This system is infinitely adjustable, with changes to the rubber-band thickness, number of band loops and the tension that that they are under, allowing for a range of release pressures. Nylon monofilament, being thicker than braid for a given breaking strain, has more friction, so it’s easier to achieve harder release pressures.
This system is also useful for surfcasting and stray-lining when using eggbeater reels.
With the advent of PE braid lines have come more powerful, but compact reels to use it on. One result is the use of heavy-duty spin reels on large fish, up to and including marlin.
There are times when a long, drawn-out fight on such reels can have an angler’s arms almost dropping off as a harness cannot be used on an eggbeater reel because it has no harness lugs.
A simple solution involves a short piece of cord with a loop in each end. It is small, light to carry, and can be easily manufactured on the spot with materials found on most boats or in a tackle box. It is a good idea to make the looped cord up before you need it (if you suspect you might), as it is easier to get the lengths right for the rig and harness/belt combination you are using, when not busy fighting a fish. The one shown in the accompanying photos is a deluxe model with whip-finished ends, but it need not be this flash.
Take the cord, place the middle over the top of the reel foot where it fits into the reel seat. Wind the two cord arms around the reel foot, then cross them underneath and around the rod so the loops come out on opposite sides of the rod, below the reel. Attach a harness clip to each loop.
A similar cord loop (but attached around the reel differently) can also be used with overhead reels that have no harness lugs.
Bait needles of two types are useful for game fishing. One is designed for bridle-rigging live baits (see diagram). Make these from 1.5mm stainless steel welding rod, available from most engineering supply shops. Tools required are side cutters, pliers and a bench grinder with a reasonably fine wheel.
• Cut the rod into 250mm lengths.
• Using the fine stone on the grinder, grind both ends of the rod to a half-rounded shape (step a).
• To one end of the rod, grind a fl at section 20mm long to half the rod’s thickness (step b).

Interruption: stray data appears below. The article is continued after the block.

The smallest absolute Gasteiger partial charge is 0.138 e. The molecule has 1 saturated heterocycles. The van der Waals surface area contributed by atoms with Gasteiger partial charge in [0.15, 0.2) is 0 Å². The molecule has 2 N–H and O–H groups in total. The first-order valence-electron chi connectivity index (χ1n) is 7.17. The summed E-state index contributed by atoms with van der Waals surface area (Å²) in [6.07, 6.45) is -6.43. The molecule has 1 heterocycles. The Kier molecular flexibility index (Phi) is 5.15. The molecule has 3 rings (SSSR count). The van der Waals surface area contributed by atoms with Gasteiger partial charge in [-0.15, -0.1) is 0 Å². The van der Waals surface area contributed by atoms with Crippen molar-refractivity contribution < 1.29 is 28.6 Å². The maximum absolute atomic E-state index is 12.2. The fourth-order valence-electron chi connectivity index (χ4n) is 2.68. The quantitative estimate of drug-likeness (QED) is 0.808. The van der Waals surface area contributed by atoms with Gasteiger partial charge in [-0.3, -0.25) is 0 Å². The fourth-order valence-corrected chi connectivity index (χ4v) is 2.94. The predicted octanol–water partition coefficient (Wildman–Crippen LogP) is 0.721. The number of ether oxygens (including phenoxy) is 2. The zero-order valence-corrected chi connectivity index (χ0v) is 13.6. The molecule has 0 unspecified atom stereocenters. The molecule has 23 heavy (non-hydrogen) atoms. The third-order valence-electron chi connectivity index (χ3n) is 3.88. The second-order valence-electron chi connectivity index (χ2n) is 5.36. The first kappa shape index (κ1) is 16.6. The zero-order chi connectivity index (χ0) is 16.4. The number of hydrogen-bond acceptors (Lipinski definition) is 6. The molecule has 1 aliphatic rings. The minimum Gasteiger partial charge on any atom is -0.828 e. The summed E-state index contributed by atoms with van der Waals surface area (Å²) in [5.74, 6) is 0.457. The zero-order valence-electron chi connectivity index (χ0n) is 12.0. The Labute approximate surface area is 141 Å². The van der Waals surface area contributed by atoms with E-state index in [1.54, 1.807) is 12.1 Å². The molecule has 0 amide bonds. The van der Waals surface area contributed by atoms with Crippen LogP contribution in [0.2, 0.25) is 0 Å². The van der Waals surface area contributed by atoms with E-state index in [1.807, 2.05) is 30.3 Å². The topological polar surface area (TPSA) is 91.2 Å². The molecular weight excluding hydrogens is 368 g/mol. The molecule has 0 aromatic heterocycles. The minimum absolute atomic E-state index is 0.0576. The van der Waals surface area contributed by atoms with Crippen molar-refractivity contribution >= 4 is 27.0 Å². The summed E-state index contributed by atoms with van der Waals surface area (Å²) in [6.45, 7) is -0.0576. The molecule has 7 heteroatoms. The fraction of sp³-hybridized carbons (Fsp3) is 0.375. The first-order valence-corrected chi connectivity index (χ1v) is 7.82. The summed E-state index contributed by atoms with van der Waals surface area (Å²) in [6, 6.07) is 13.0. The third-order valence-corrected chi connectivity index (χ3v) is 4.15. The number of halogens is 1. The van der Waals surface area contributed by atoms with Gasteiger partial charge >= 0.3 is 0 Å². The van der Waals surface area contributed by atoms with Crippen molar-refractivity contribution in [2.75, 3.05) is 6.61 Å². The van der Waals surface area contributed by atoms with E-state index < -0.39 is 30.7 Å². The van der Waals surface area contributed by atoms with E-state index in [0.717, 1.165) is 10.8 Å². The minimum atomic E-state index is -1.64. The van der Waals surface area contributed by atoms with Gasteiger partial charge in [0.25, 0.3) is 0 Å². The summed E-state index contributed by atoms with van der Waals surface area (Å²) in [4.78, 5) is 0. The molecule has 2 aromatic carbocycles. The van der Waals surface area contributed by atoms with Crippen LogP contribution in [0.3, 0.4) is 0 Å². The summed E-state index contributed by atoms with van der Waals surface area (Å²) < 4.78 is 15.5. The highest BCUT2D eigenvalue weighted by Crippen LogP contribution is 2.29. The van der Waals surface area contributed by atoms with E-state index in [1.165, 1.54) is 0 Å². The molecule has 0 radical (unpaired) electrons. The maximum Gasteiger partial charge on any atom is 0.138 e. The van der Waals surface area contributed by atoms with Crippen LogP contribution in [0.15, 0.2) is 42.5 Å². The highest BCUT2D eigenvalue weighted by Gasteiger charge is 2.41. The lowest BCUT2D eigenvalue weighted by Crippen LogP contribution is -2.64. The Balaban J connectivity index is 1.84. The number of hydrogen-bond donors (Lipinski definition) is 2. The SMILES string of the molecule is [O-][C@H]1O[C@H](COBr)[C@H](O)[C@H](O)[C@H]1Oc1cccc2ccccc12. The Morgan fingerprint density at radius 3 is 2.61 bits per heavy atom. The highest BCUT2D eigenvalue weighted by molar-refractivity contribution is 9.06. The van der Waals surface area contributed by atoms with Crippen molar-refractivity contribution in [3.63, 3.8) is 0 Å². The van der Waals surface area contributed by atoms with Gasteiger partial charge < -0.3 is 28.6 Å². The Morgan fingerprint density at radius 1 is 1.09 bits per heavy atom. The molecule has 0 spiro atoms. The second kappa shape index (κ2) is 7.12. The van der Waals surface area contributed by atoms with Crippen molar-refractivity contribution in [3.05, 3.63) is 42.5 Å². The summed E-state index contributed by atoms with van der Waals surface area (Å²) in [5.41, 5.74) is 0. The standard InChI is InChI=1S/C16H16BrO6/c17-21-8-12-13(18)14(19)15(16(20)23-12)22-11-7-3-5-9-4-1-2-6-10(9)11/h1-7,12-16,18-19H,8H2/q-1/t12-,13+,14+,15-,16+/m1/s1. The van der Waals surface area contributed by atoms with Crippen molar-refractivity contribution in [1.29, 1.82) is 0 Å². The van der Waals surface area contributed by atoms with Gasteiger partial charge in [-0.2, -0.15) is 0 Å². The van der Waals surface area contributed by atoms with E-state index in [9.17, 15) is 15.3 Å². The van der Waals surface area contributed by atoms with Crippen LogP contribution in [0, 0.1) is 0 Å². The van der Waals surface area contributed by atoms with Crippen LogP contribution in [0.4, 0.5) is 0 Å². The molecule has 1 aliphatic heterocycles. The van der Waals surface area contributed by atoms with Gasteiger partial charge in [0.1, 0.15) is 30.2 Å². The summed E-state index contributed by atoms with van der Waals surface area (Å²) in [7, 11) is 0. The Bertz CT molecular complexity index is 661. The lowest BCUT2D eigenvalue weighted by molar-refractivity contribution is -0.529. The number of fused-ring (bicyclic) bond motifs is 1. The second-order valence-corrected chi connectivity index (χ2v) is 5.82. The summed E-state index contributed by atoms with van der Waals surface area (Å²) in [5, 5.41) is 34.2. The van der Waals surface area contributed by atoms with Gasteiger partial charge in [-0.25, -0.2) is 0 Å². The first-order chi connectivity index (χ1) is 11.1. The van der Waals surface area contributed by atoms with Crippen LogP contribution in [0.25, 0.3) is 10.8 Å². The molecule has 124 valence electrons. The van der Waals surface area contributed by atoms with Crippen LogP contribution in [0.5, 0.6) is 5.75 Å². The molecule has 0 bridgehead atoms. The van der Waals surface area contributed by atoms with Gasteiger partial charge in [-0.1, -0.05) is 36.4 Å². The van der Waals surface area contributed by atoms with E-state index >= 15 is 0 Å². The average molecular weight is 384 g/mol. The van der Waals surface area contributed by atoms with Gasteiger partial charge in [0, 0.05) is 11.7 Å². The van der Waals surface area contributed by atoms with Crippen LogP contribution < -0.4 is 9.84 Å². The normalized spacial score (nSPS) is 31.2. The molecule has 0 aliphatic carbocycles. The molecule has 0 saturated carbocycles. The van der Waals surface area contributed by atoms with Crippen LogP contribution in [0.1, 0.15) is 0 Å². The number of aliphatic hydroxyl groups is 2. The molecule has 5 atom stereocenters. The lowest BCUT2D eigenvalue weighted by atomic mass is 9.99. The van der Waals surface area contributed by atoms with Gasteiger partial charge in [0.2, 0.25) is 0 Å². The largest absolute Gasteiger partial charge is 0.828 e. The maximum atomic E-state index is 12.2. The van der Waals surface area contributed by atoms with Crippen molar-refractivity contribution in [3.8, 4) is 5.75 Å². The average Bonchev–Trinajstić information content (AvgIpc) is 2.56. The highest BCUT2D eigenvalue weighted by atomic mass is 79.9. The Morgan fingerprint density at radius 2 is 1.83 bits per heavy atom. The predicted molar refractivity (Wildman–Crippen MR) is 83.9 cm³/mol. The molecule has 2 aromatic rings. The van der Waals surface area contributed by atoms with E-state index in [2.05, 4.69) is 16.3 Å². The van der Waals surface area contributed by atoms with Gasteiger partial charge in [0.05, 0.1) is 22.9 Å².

• With a pair of pliers, bend half the fl attened section back on itself, ground-face to ground-face, forming an open eye (steps c and d).
Making needles for rigging dead baits is the same, but use heavier (2mm) welding rod and sharpen the tip. If a closed-eye type is desired, simply bend the end of the flattened section in hard to the needle.
How can you tell the weight of a big fish if you do not have scales to weigh it or you want to release it alive? Fortunately, there are several formulae that will give an approximation from measurement. They work best if the fish is reasonably symmetrical, such as a tuna, kingfish or marlin, but will give a ballpark figure for most species.
Measure the fish in centimetres. First, measure the length of the fish from the fork of the tail to the tip of the nose (in the case of a marlin, measure to the tip of the lower jaw). This must be a straight-line measurement, not over the curve of the body.
Next, measure the girth of the fish (i.e. right around the body at its greatest circumference, but do not include the fins.
Apply this formula: Girth x Girth x Length ÷ 29,000 = approximate weight in kilograms. For fish in particularly good condition, add 10% to the total.
I tested the system on a small blue marlin with the following result: 108 x 108 x 216 ÷ 29,000 = 86.9kg. The actual fish weight was 91.0kg, or within about 4% of the measured weight.
Game fishing, by its nature, involves sharp implements such as hooks, gaffs, knives, bait needles and the like. Careful stowing of gear and caution go a long way towards keeping everyone safe. Also, be aware of the tripping hazards provided by safety lines, flying gaff ropes, bungee lines etc. There is a good reason why good seamanship equates with the correct stowing of lines. Make sure the footing is good, too. This can include non-skid decking and appropriate footwear.
Sunglasses, besides aiding vision and protecting your eyes from the sun, also protect them from mechanical damage (if a hook suddenly flies free, for example).
As a last resort, be sure there is a pair of bolt cutters on board. One day, if you are a long way from home, they may be the most useful first-aid device you have.
Take care out there this season.
This article is reproduced with permission of